Especially for large and popular companies like Amazon, Google, and Apple, quarterly earnings announcements become a circus of attention, with competing price targets, analyst estimates, and minute-by-minute analysis of earnings calls.
According to a new report in the McKinsey Quarterly, we’re paying entirely too much attention to these numbers. Meeting or missing consensus numbers doesn’t have anywhere near the effect on performance or share price that we would expect from the frenzy.
Shares often move in the opposite direction of a miss or beat, the bumps either way don’t last very long, and the effect relative to long-term performance is minimal.
Even consistently beating estimates doesn’t end up mattering. The only thing that really changes things is constantly missing over a number of years, which is a sign of a company in poor health. Here’s McKinsey ‘s chart breaking down how fundamental growth outweighs earnings beats or misses:
Despite that evidence, companies still jump through hoops to beat estimates, Tim Koller, Rishi Raj, and Abhishek Saxena write:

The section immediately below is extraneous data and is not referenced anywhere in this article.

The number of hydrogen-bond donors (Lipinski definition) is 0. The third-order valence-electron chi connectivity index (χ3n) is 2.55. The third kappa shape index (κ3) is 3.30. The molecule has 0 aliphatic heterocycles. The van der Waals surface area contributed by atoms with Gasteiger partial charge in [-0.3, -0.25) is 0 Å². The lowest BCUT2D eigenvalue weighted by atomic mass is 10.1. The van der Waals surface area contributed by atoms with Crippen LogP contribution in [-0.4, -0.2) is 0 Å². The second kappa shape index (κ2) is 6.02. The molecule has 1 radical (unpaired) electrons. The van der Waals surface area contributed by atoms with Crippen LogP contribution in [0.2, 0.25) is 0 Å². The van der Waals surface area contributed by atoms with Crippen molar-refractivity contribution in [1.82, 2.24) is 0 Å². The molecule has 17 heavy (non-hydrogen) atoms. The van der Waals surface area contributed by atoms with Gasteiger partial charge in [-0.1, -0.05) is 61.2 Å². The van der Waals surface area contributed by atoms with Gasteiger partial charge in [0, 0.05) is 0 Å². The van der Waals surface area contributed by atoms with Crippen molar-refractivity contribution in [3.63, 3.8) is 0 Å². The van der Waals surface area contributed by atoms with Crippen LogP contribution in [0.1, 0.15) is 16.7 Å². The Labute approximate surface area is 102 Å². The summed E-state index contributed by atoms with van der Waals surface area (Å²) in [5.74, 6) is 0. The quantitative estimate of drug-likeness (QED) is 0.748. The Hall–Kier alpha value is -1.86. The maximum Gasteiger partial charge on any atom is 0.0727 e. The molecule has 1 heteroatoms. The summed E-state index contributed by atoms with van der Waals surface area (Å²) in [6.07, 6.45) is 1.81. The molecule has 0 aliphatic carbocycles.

Executives often go to some lengths to meet or beat consensus estimates — even acting in ways that could damage the longer-term health of the business. It’s not uncommon, for example, for companies to offer customers steep discounts in the final days of a reporting period in order to stoke sales numbers, in effect borrowing from the next quarter’s sales. As other companies have shown, executives may forgo value-creating investments in favour of short-term results, or they might manage earnings inappropriately to create the illusion of stability.
Extraordinary efforts to beat earnings are a waste of time and effort around an event given outsize importance by the financial sector and media. The reasons to do it are either cosmetic, or tied to the kind of short-term incentives that are bad for companies anyway.
Companies shouldn’t do something potentially harmful for cosmetic reasons. In order to change culture and practices around earnings time, there has to be a clear and consistent message to managers to make sure they change their behaviour, and to external stakeholders, so they know what to expect.
Amazon and its CEO Jeff Bezos have managed to train the market to frequently ignore its beats or misses. It’s something more companies should focus on in the future.
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